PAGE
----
The weather in Mexico City has been miserable, pouring rain almost all day for the last several days. Yesterday, the rain finally ceased and sun came out for a little bit. Thank God it was on the day I was scheduled to go visit some clients in Coyoacan, one of the 16 delegaciones of Mexico city located at the east edge of the district. Even though it stopped raining, the roads were damped and almost the entire stretch of road was full of street vendors and food hawkers. I couldn’t help to notice the chaotic scene the rain had left behind. The most obvious and foul hazard was the waste that lined the street: broken and dirty stoves, rusty food carts, tattered tents, burned garbage and overflowing garbage dumpsters. Nonetheless, despite the terrible conditions, people went out to start their daily commercial activities and we drove further inside the barrio to meet with clients.
On this visit I traveled with two other Compartamos interns, Eva from UCLA and Ceci from TEC Monterrey. Both Eva and Ceci are conducting a research project in micro insurance and different insurance products that could be offered in the field of microfinance. It was really interesting to listen to the questions that arise regarding the issue of insurance applied to MFI clients. The central issue seems to be finding the right microinsurance product tailored for the specific needs of the clients. For example, Compartamos, as one of its core products it has a life insurance product that is given with no additional cost to all its credito mujer clients…The insurance covers up to 15000 pesos to face the immediate expenses of a death: funeral expenses, business maintenance, child support and so on. This cannot be used as a health insurance or to cover the client’s debt in case of decease; 100% of the insured amount is delivered to the designated beneficiary. Those clients who are not part of credito mujer or those who wish to purchase the life insurance can also purchase it voluntarily as another credit product for the amount they wish and to cover as many family members. Even though the microinsurance product offered by Compartamos has been a success, one cannot help to question whether it is the right insurance product for these Mexican microentrepreneurs . As we did our visits, we asked some clients what they think of the insurance product that is offered. In an obvious way, the responses varied according to the age of the clients. For those clients who have started their business at a later age, a life insurance product appears to be the right one. However, most of the clients who receive individual and/or commercial credits are more concern with immediate risks that could harm their businesses and their property such as natural disasters, theft, fire, flooding, etc.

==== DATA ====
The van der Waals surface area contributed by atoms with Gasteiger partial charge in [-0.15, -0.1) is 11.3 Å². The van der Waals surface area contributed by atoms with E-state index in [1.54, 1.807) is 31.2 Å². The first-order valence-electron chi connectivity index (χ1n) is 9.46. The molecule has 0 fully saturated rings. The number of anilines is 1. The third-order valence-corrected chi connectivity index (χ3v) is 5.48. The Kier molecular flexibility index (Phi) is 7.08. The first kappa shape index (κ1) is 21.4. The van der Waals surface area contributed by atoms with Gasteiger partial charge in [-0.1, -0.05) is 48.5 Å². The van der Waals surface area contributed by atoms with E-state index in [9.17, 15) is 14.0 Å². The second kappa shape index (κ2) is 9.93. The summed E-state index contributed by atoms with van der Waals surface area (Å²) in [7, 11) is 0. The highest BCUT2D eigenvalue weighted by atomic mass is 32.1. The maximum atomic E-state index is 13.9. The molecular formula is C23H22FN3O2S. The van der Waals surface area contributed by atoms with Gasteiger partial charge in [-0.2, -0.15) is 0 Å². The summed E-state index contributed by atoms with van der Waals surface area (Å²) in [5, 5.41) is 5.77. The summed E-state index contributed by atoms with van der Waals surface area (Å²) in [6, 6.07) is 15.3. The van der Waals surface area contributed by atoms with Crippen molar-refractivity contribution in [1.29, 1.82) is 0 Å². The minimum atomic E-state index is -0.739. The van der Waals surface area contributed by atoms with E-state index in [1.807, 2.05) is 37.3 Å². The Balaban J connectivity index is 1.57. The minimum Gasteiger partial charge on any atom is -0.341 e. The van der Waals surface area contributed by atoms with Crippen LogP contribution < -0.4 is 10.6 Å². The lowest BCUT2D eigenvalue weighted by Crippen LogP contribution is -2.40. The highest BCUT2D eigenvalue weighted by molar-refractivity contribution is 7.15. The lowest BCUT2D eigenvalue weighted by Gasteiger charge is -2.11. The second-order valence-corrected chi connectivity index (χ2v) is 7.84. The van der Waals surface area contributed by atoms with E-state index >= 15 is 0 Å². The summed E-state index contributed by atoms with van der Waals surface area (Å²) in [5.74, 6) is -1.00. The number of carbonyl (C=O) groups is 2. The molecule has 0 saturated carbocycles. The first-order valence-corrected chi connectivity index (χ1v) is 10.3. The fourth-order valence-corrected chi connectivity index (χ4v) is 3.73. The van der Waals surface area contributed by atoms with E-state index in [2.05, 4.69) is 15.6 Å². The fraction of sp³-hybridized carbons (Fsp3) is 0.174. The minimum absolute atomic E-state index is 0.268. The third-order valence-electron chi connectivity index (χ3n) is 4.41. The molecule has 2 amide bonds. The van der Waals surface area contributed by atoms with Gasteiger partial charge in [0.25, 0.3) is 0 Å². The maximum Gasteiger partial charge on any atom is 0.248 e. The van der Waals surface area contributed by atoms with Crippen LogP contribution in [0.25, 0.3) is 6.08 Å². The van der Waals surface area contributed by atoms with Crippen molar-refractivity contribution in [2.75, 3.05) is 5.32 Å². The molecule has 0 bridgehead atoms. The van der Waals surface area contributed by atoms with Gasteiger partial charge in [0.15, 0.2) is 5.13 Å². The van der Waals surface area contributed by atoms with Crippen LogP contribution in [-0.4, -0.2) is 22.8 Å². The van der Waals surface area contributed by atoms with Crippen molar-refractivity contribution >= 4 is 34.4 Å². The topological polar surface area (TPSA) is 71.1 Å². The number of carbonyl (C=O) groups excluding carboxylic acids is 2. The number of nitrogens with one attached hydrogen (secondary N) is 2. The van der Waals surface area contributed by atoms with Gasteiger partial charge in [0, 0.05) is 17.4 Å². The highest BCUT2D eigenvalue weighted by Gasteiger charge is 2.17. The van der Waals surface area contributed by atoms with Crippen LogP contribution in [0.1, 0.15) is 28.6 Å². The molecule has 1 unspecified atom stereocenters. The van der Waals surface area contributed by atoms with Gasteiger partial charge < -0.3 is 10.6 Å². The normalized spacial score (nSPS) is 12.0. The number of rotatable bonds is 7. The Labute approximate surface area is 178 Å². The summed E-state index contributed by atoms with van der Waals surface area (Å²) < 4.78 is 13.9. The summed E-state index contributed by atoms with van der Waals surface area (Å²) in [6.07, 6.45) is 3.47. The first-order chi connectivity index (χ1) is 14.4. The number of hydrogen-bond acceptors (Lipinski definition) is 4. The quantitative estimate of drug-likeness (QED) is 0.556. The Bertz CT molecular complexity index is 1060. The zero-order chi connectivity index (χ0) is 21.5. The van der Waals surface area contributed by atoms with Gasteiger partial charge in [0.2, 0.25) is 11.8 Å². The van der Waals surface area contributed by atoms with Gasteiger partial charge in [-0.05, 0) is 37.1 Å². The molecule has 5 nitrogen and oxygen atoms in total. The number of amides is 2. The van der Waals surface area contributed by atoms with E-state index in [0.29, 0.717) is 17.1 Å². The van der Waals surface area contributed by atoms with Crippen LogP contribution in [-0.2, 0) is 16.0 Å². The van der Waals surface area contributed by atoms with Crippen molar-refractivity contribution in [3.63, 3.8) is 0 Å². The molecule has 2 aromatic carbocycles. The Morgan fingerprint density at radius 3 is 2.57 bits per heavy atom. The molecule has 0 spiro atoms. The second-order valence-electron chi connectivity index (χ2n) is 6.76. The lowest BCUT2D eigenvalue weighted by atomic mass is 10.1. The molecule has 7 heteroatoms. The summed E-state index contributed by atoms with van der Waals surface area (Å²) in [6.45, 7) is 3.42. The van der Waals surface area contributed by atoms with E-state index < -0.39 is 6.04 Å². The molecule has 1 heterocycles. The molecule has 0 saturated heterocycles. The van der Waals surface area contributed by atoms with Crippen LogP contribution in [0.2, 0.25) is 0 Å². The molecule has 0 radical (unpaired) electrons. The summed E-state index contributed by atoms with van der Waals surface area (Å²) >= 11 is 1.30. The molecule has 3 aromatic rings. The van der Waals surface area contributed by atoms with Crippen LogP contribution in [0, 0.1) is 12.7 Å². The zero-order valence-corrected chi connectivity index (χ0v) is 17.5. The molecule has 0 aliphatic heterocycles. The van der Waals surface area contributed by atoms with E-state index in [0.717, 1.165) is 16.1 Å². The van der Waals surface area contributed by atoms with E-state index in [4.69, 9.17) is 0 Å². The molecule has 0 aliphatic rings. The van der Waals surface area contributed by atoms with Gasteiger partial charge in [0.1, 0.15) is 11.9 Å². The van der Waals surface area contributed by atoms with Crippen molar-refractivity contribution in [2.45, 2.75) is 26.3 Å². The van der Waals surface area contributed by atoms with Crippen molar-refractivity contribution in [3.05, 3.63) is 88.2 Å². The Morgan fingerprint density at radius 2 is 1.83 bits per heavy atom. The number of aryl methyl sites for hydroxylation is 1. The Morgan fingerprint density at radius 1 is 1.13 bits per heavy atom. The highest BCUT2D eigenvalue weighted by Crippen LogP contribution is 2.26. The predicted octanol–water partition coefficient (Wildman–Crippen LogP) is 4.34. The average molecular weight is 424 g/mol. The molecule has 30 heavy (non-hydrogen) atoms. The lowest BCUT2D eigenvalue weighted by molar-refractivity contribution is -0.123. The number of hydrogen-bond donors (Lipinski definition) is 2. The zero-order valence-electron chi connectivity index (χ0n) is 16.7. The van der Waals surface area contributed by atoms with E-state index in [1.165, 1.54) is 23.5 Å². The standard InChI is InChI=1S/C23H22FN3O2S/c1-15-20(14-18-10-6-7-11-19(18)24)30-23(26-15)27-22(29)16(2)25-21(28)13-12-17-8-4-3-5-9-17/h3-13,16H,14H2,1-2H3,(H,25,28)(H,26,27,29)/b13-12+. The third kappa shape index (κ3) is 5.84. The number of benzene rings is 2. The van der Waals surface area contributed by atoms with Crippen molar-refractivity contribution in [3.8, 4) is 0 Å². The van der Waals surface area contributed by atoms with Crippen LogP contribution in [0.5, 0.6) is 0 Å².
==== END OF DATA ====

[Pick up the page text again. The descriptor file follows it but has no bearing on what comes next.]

One of the women we asked what she thinks of the insurance product replied “ Yo no me muero, pero mis vegetales si ! “I am not going to die yet, but my vegetables will”.
While microinsurance does provide a wide array of benefits especially for low-income people, microinsurance in Mexico can still be seen as a safety net with too many holes. There is an overall lack of understanding of how insurance products work, the poor population’s general reluctance to part with what little financial resources they have, badly designed products and a shortage of localized risk management knowledge among providers. MFI’s and overall regulatory entities should consciously determine if the line of insurance products being offered to the poor are adequate risk-management tools that effectively reduce clients’ vulnerability and further looks out for clients’ income, food, health and asset security. Probably Compartamos could look into offering other micro-insurance products that could address in a better way its clients needs such as crop insurance, livestock/cattle insurance, insurance for theft or fire insurance, disability insurance and/or insurance for natural disasters.